Exposing the Grandchild Didn’t Work for Astyages, Either

It’s Great Books Monday here at the Western Tradition, and this past week has been the first where we were in five long works simultaneously . . . probably not the best moment for a newcomer to jump in. However, we’ve said goodbye to St. Augustine for now and will have at least a couple of one-off selections on the list for the next few weeks, so any casual readers will find things a bit more manageable.

Here are the readings for the upcoming week:

  1. Robinson Crusoe by Daniel Defoe, Chapters VIII-X* (GGB Vol. 2, pp. 39-61)
  2. The Histories of Herodotus, Book II (GBWW Vol. 5, pp. 49-88)
  3. The Masque of the Red Death” by Edgar Allan Poe (GGB Vol. 2, pp. 278-283)
  4. Federalist #29 (GBWW Vol. 40, pp. 98-101; Antifederalist responses are here)
  5. The Elements of Euclid, Book X, Part II (GGBW Vol. 10, pp. 229-264)
  6. Letter to Menoeceus” by Epicurus (GGB Vol. 10, pp. 230-233)

*The GGB set contains only 117 pages of excerpts from Robinson Crusoe. I plan to read the whole novel, but if you want to stick with Adler, read the following sections from Chapters VIII-X on the linked site: VIII. All; IX. All; X. Omit.

Here are some observations on last week’s readings:

  1. Robinson Crusoe by Daniel Defoe, Chapters V-VII: It’s too bad Adler’s excerpts leave out all the soul-searching Crusoe does; I won’t speculate as to why he chose the passages he did. But to me, that sort of introspection is one of the things that make this a Great Book.
  2. The Histories of Herodotus, Book I: Croesus is a fascinating character, and it’s a real shame that knowledge of him seems to have completely dropped out of popular culture. I have yet to meet an undergraduate familiar with the phrase “as rich as Croesus,” although it was fairly common in earlier generations. On another note, what’s with the Babylonians making their women “consort with a stranger” at least once? Yuck. And I hope you noticed the obvious parallels between the stories of Cyrus’ and Romulus’ infancies.
  3. “Dream Children, a Reverie” by Charles Lamb: This essay left me feeling very sad, but grateful. I was imagining my own children reacting in the ways Lamb describes, and then imagining what a sense of loss I’d experience if I woke up from my life “in a bachelor’s chair.” Does the bachelor outside the monastery have the feeling of emptiness I caught a glimpse of?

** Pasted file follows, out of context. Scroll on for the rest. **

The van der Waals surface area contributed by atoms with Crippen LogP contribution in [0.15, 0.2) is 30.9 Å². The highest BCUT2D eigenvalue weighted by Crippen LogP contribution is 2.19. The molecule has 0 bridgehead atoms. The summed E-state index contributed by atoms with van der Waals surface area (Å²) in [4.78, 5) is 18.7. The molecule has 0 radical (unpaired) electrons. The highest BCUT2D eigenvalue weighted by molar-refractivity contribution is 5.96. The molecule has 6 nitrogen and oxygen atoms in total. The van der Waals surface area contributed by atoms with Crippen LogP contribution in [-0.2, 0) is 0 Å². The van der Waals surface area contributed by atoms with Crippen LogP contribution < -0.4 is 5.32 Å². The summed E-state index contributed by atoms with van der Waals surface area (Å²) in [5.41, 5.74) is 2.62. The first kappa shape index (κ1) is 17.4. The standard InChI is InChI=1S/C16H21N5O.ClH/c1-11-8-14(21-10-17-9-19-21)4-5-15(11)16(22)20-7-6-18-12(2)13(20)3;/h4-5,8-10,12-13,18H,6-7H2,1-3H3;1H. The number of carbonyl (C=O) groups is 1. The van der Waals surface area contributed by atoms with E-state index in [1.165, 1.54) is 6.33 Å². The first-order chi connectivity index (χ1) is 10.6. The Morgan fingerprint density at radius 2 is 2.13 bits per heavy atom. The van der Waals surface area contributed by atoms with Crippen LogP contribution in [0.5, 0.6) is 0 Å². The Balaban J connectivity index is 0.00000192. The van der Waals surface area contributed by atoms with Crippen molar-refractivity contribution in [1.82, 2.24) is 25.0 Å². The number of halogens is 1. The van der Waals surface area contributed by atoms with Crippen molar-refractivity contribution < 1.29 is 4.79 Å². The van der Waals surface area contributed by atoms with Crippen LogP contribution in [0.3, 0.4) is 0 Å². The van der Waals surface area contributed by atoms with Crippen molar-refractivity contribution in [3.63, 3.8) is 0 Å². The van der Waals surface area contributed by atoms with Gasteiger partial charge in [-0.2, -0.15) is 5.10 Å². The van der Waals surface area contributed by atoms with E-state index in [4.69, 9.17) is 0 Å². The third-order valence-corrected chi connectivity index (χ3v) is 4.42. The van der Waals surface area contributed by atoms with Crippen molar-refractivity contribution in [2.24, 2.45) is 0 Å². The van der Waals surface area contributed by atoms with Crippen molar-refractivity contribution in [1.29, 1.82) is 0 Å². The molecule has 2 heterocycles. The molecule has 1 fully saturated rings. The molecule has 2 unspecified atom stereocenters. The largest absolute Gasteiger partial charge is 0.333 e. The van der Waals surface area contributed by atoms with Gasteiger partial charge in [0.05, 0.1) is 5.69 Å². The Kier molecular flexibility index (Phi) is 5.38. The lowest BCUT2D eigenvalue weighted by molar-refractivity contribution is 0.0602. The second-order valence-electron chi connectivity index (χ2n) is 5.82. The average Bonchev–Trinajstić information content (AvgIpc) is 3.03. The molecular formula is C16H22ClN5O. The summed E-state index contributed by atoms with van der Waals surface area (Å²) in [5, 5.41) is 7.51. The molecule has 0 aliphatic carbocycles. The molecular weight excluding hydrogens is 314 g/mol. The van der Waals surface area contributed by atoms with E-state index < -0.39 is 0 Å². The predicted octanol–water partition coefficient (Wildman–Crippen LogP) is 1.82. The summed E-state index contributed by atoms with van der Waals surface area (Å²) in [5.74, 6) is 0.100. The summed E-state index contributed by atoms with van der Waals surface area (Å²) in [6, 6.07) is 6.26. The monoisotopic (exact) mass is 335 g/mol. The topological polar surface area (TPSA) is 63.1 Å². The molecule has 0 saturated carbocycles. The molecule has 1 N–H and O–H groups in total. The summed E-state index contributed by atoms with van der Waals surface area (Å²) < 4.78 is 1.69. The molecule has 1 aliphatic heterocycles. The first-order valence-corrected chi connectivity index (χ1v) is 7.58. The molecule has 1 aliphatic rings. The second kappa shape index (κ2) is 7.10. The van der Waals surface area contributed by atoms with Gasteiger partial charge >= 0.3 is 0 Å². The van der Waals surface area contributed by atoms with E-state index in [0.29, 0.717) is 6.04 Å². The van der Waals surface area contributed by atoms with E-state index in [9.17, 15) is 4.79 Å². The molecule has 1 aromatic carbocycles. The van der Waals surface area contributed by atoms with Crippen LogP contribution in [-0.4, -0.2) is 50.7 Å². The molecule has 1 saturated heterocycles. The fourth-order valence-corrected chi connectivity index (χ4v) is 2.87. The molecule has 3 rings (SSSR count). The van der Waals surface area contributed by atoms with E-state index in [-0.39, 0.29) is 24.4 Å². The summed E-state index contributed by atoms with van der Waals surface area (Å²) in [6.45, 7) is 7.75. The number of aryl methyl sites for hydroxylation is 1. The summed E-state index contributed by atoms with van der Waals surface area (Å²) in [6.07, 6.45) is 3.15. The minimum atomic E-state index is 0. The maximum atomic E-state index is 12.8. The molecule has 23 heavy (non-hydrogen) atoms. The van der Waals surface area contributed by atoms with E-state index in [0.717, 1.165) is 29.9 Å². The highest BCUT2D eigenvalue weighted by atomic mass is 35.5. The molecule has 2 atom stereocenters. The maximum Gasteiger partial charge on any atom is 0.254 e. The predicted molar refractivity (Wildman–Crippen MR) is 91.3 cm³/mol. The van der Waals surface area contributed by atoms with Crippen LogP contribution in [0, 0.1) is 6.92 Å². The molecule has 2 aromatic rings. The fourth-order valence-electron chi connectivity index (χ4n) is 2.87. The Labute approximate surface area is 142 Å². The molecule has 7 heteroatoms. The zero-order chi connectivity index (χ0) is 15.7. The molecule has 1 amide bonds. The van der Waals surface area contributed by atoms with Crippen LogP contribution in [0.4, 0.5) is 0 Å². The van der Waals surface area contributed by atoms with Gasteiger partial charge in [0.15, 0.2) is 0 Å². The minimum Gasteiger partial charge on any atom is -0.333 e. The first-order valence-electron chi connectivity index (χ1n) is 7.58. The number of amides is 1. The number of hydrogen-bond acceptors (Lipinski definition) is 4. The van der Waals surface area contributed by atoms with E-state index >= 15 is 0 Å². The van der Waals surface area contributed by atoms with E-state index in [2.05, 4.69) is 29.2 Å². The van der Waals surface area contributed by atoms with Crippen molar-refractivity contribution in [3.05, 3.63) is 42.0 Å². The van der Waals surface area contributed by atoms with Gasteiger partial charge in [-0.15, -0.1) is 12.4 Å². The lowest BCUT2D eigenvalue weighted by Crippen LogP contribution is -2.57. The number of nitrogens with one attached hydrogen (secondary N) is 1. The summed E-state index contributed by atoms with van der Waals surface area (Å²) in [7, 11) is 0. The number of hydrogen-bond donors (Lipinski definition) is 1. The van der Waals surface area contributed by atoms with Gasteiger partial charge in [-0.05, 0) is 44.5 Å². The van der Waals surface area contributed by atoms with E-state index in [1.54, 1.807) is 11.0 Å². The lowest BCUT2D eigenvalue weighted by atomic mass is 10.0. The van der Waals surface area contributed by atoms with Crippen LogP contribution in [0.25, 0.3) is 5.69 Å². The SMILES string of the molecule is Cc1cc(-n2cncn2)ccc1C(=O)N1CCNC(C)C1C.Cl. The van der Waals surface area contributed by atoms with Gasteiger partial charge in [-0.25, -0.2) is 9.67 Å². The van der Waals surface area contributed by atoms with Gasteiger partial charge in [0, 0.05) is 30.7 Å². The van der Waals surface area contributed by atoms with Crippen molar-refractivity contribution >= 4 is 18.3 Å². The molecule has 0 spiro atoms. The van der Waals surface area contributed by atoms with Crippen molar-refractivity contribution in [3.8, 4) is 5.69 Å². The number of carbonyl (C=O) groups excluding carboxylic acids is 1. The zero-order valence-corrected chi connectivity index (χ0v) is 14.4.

4. Federalist #26-28: “Is it presumable that every man, the instant he took his seat in the national Senate or House of Representatives, would commence a traitor to his constituents and to his country?” Unfortunately, in 2011 this question can’t be taken as merely rhetorical the way it could have been in 1787. F.A. Hayek wasn’t around to explain to Hamilton “why the worst get on top.”
  5. The Elements of Euclid, Book X, Part I: Oh dear, this is getting ugly. The great thing about reading the Great Books is that you’re not necessarily supposed to understand them fully on first reading. A good thing, too, because I got completely lost in this section, particularly after Euclid starting introducing a new definition in nearly every one of the later propositions. Thus far I’ve been able to  navigate this work without a “Euclid for Dummies” website to help me, but this may be the week I break my streak.
  6. The Confessions of St. Augustine, Books XIII: Clearly I need to do some more serious reading from the Early Church Fathers, because I’m having a hard time getting from the text of Genesis 1 to the allegorical interpretations Augustine places on it. The land as believers and the waters as the reprobate, being fruitful and multiplying as ideas, seed-bearing fruit as works of mercy? There’s a nice paean to “that more sublime harvest, the joy of contemplation,” in Chapter 18.

Spring is over here . . . temperatures in the 90s this week, and humid. The cooler weather was nice while it lasted; I’ll be reading inside this week.

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About Dr. J

I am Professor of Humanities at Faulkner University, where I chair the Department of Humanities and direct online M.A. and Ph.D. programs based on the Great Books of Western Civilization. I am also Associate Editor of the Journal of Faith and the Academy and a member of the faculty at Liberty Classroom.
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One Response to Exposing the Grandchild Didn’t Work for Astyages, Either

  1. Jane says:

    In Book 1 of Herodotus, I was most moved by Solon’s admonishing Croesus that he should not consider himself happy until he “hath closed his life happily.” While wealth may help a person fulfill his desires and withstand difficulties, all one needs to be happy are being “whole of limb, a stranger to disease, free from misfortune, happy in his children, and comely to look upon…. Call him, however, until he die, not happy but fortunate.” Croesus then loses all to Cyrus, fulfilling the oracle predicting he would bring about the end of the empire – except that, whoops, the empire referenced was his own.

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